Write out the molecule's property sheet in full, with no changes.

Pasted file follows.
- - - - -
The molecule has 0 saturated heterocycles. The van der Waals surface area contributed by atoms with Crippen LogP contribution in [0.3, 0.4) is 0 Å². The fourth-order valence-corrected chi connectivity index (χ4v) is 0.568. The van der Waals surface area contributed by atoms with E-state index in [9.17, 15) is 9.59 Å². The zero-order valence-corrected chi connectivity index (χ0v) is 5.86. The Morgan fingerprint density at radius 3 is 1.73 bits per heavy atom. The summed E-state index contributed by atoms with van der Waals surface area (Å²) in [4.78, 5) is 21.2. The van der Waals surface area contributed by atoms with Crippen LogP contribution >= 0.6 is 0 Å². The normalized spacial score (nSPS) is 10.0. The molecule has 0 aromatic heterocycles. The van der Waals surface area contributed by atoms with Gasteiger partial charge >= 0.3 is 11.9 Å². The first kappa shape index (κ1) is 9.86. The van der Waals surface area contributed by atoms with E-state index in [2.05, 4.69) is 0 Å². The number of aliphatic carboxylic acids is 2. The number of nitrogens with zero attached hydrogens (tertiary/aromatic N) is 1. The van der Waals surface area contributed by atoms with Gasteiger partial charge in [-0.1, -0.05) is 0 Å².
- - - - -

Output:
The molecule has 0 saturated heterocycles. The van der Waals surface area contributed by atoms with Crippen LogP contribution in [0.3, 0.4) is 0 Å². The fourth-order valence-corrected chi connectivity index (χ4v) is 0.568. The van der Waals surface area contributed by atoms with E-state index in [9.17, 15) is 9.59 Å². The zero-order valence-corrected chi connectivity index (χ0v) is 5.86. The Morgan fingerprint density at radius 3 is 1.73 bits per heavy atom. The summed E-state index contributed by atoms with van der Waals surface area (Å²) in [4.78, 5) is 21.2. The van der Waals surface area contributed by atoms with Crippen LogP contribution >= 0.6 is 0 Å². The normalized spacial score (nSPS) is 10.0. The molecule has 0 aromatic heterocycles. The van der Waals surface area contributed by atoms with Gasteiger partial charge >= 0.3 is 11.9 Å². The first kappa shape index (κ1) is 9.86. The van der Waals surface area contributed by atoms with E-state index in [2.05, 4.69) is 0 Å². The number of aliphatic carboxylic acids is 2. The number of nitrogens with zero attached hydrogens (tertiary/aromatic N) is 1. The van der Waals surface area contributed by atoms with Gasteiger partial charge in [-0.1, -0.05) is 0 Å².